My sweet girl Mazie had to visit the vet again this week. For no reason that I could think of, she had thrown up her breakfast five hours after eating and then immediately pooped what looked like tomato paste. Forgive me if that’s a bit too graphic, but for anyone who has pets or kids, I’m sure you’ve seen worse.
I swear Mazie has seen the vet more times in the last two years than any of my other dogs did in triple that time. Sure, there were episodes of chili pepper chocolate consumption (earning her the moniker “Coco”) but there have been plenty of other milder reasons for visits too.
The point is, I would be devastated if something happened to her. She’s only 3.5 years old and I’m looking forward to another decade or more with her. I have really loved all my dogs (two of which are still kicking it at 14 years old in Idaho!) – and – there’s something about Mazie that takes my adoration to another level. I suspect some of this attachment has to do with her size. At twelve pounds, she is essentially the weight of an infant. And I tend to hold and cuddle her like one too.
Years before I shared my life with a dog, my sister had cats. She still does. And I’ve never forgotten how she once told me that a cat is a perpetual three-year-old. That’s it. They never grow up. Not actually three years old but in essence, a three-year-old child. I’m allergic to cats so I tend to keep my distance. But I do know dogs and dogs are very much like little kids.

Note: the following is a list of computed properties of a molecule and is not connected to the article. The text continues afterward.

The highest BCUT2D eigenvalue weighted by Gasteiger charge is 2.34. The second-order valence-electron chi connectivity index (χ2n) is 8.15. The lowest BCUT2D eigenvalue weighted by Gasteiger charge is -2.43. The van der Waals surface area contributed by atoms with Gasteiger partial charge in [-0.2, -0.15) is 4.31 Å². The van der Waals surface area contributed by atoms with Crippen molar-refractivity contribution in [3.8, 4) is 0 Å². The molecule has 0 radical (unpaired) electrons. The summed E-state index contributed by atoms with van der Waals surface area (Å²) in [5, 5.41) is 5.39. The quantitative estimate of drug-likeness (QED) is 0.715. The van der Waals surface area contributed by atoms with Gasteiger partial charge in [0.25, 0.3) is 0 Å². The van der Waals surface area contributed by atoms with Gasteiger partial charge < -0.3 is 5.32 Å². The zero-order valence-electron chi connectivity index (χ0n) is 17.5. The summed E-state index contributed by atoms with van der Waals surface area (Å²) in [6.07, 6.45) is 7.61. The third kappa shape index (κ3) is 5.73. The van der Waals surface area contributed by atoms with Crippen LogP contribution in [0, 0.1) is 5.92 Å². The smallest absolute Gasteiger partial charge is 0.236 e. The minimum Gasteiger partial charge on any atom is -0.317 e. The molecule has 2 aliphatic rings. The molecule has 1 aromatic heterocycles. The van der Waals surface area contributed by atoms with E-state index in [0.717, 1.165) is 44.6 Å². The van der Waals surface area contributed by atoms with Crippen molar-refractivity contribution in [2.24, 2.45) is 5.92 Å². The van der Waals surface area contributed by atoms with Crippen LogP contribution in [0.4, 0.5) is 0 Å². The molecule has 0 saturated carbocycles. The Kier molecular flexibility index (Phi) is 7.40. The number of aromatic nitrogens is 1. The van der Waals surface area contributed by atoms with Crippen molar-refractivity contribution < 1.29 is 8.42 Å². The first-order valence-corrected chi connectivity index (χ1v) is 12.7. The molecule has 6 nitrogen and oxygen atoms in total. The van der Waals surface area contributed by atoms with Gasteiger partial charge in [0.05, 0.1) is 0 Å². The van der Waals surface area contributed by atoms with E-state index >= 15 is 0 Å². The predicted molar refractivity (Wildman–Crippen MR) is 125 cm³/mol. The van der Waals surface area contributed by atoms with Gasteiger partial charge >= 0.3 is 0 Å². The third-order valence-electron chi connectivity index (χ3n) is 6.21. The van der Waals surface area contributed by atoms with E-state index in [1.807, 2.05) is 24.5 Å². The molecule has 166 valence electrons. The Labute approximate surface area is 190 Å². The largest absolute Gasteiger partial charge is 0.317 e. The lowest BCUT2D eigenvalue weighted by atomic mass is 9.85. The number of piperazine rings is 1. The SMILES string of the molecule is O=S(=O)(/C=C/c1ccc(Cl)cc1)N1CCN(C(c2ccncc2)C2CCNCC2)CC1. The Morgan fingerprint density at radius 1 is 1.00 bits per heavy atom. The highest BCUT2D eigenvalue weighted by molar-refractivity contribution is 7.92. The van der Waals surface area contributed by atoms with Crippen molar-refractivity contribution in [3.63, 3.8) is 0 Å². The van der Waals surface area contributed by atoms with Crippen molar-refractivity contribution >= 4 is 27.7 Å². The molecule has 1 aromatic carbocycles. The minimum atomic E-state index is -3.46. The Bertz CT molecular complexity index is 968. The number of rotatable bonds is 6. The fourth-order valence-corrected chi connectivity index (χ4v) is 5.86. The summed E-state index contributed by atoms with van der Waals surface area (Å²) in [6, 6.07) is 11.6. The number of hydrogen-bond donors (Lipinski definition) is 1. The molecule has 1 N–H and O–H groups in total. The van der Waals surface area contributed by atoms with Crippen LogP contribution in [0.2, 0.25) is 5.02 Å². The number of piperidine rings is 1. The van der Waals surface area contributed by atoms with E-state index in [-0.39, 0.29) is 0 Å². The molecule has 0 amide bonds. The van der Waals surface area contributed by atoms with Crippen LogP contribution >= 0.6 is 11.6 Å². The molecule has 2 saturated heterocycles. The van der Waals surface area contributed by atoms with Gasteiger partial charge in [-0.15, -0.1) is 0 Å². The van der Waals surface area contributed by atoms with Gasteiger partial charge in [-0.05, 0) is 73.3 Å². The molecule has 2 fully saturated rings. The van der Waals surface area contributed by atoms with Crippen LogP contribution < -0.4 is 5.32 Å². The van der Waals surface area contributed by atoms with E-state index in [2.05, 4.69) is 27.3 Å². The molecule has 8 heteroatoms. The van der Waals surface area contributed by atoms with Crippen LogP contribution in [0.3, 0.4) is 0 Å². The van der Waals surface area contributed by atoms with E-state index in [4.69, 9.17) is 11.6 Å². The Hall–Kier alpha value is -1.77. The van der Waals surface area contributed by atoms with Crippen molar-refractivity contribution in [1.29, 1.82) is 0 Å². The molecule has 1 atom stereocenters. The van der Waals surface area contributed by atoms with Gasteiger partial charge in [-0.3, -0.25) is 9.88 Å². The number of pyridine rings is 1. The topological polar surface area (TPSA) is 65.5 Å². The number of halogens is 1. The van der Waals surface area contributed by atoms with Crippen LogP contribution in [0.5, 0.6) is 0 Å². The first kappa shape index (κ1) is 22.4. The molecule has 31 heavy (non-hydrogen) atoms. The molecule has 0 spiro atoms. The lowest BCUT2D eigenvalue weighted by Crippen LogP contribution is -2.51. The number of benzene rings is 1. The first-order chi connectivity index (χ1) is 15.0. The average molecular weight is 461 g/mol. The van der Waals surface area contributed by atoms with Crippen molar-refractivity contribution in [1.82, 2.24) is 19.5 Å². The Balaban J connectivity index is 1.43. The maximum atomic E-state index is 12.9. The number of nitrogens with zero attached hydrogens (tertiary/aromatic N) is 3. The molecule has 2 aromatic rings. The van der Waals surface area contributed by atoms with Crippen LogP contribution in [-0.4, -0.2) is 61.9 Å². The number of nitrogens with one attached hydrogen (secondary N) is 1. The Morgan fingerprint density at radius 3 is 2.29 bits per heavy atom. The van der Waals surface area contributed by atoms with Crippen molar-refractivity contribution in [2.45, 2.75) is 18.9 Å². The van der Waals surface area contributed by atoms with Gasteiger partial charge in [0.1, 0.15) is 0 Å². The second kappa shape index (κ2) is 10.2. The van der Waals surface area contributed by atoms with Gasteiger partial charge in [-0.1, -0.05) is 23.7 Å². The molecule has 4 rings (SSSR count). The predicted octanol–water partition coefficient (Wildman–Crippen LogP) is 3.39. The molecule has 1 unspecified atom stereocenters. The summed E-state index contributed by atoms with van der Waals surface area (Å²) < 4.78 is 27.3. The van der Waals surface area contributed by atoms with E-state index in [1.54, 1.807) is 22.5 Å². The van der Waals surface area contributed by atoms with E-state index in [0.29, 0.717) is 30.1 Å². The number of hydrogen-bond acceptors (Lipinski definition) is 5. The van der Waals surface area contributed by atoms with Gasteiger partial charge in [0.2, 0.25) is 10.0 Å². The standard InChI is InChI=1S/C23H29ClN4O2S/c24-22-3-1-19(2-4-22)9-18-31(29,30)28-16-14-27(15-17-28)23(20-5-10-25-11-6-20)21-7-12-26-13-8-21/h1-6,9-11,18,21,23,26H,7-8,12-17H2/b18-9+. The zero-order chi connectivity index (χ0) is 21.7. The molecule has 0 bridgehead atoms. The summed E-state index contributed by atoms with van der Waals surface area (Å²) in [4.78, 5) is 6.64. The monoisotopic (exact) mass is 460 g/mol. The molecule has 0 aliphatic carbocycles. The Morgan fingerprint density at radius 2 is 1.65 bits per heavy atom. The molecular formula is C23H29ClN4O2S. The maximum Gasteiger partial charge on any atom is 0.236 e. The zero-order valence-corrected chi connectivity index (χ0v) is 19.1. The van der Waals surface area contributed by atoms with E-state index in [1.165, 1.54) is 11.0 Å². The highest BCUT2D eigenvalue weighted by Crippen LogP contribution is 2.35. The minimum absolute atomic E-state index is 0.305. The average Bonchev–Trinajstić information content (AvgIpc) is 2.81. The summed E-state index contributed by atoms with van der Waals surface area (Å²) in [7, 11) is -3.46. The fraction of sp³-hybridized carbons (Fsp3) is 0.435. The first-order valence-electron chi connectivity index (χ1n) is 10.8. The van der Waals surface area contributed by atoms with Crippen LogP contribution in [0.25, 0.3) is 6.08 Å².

Dogs have no concept of time. They exist in the present. Five minutes is the same as five hours. When you return, they greet you with exuberance, gratitude, and joy. When you play fetch, they can always keep on playing. You just rubbed their belly? Here, rub it again!
Dogs can make a mess of a home. At least twice a week, I gather up all of Mazie’s toys and dump them in a basket in order to vacuum, because even for a small dog, her hair is everywhere. Within hours, the toys are once again strewn across the floor. One of Mazie’s pups, Rupert, is her best friend and he stays with us frequently. Ru has a habit of taking a toy with him into every room. Into the kitchen, the bedroom, the hallway, the yard. It totally cracks me up. Somehow, I trained my other dogs to leave the kitchen when I say, “Out!” but not Rupert.
Kids can make a mess of home too. It doesn’t matter what age they are. Babies and toddlers turn our worlds upside down. No matter how many locks you have on cabinets, new humans are pretty darn creative, like puppies with thumbs. Toilet paper unrolled down the hall, crayon drawings on walls, and toothpaste or peanut butter… well, every parent has a good story. Then at elementary school age, everything ramps up. Play dates, clubs, nonstop activities, and more – all which include different clothing and accessories, in the wash and throughout the house. “Order” and organization are unnatural to children. Chaos isn’t chaos when we’re young. Only when we get older do we learn structure – for better or worse. And we fight like heck against it for as long as we can. Almost universally, “Clean up your room!” is regularly heard in homes with children. A home with kids is chaotic.